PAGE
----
Formerly the Easy Envelope Budget Aid, the Goodbudget app is one of the best budgeting apps for couples and families. It transfers the traditional envelope budgeting method to the digital landscape. The app allows you to assign a budget for an individual expense to each envelope so that you cannot spend more than the allocated amount. You can sync everything across multiple mobile devices – but only if you pay for the premium version. Their free version only allows one account and up to 10 envelopes. For £4.70 a month, you can create unlimited envelopes and share with up to 5 users. Goodbudget does not sync with your bank accounts, so you do have to input the information yourself. It may be worth it if you are trying to keep on top of a shared budget with others.


Is your best friend named Emma? She is now. Emma is a free budgeting app which will give you friendly reminders about where and when you are wasting your money. It analyses your data to categorise your spending habits with a weekly breakdown. The app establishes changes that you could make by identifying unnecessary subscription fees or alerting you to banking charges. Emma has an edge over other similar apps because it can integrate with most banks, including digital banking services like PayPal or cryptocurrencies. It is very easy to navigate and tracks your real-time balances, with daily updates. Unfortunately, the Emma app does not allow you to compare week to week or month to month. And if you want to add categories or export data, you must pay £4.99 a month for Emma Pro.


Like a squirrel storing nuts away for the winter, the Squirrel budgeting app stores your funds securely so that your bills get paid first and foremost. It is available on iOS, Android, and the web to help you stretch your money between paydays. This app is great for people who struggle to stick to a budget, because it divides your monthly income up and reserves portions for your bills and savings. Then you get a weekly allowance out of what is left over. It stops you from spending all of your money at once and allows you to set up a personalised savings pot. You set it up so that your salary is paid into a separate bank account (with Barclays) and it releases the funds to you gradually. Your money will not earn interest in this account. Squirrel offers an 8-week free trial, after which it costs £3.99 a month.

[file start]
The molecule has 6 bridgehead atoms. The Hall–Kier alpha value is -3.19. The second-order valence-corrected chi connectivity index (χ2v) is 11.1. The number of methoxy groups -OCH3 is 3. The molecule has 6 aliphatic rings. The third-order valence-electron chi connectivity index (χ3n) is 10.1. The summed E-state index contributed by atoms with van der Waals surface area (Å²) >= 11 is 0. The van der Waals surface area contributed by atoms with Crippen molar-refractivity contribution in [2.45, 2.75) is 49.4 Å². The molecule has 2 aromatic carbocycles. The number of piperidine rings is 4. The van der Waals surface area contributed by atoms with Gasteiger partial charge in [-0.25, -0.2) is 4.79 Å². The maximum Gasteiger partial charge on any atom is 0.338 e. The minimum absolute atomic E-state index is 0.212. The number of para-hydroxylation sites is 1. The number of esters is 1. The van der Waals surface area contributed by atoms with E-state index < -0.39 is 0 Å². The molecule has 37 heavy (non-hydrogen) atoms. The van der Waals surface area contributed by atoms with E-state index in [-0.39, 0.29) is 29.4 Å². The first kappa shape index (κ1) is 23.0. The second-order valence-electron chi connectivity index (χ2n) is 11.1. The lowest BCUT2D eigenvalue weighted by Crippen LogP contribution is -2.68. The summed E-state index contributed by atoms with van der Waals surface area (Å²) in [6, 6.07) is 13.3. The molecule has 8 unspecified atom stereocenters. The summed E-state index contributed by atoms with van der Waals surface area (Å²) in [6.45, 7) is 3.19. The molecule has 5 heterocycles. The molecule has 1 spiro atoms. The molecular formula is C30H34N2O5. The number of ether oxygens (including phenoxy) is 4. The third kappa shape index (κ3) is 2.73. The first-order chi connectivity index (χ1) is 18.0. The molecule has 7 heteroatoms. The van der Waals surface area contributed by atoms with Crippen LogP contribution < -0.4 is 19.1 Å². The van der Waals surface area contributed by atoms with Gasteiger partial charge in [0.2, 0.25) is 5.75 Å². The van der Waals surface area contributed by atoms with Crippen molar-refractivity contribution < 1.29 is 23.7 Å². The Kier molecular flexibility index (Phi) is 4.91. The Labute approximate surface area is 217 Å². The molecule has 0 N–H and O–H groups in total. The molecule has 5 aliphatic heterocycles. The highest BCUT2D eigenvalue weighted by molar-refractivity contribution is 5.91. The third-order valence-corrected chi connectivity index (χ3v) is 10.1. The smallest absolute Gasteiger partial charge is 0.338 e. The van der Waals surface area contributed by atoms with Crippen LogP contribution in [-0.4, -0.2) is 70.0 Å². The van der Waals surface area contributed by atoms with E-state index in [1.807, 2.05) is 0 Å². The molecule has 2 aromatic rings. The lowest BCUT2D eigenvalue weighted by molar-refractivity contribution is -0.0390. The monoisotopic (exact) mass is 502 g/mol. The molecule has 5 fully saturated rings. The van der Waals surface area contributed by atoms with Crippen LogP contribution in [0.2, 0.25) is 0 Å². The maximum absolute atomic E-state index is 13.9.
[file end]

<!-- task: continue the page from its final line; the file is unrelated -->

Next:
Unlike apps which show you your spending to help you budget, Chip is an automatic savings app. You connect your bank account within the app and Chip will monitor your incomings and outcomings to work out how much you can afford to save. Then it will automatically transfer this amount into a Barclays savings account for you. It allows you to amend the savings amount or manually top up your savings if you wish. This is a great way to build up a pot of savings while putting in very little effort. Reducing your disposable income also encourages you to budget better. According to the FCA, your money would be safe even if Barclays went into administration. One of the drawbacks is that this savings account only accrues interest if you refer a friend to Chip (1% per friend, up to 5% for 12 months).


If you don’t like the idea of Open Banking and would rather keep your bank accounts to yourself, you can still use a budgeting app to keep on top of your finances. It just means entering the information into the app yourself every day. Wally is a popular app for this purpose because you do not have to share your bank details but you can easily log expenses by taking photos of receipts. This reduces typing errors and streamlines the service. You can turn on your device location services to allow Wally to autofill these details, so you just have to enter the amount that you spent. The app is free and available for both iOS and Android, and it accepts most currencies. This means that you can use it even if you’re not in America. Manual control means that there is more to manage, which can be difficult.


Even more so than Emma, the chatbot assistant Cleo is a friend in your pocket reminding you of your finances and making suggestions. You give Cleo read-only access to your bank account and the bot analyses your spending and saving. Cleo can provide charts and graphs and answer questions about your money and budgeting. Download the Cleo app or use Facebook Messenger, texts, Alexa, or Google Assistant to communicate with Cleo. This is a great way to check your budget on the go and get insight into your financial habits. There is less hands-on control than personal finance apps, but the AI is very convenient. Cleo does require full access to your online banking account, but it does not actually hold any of your cash. It does offer an auto-saving feature, like Chip, to make saving easy.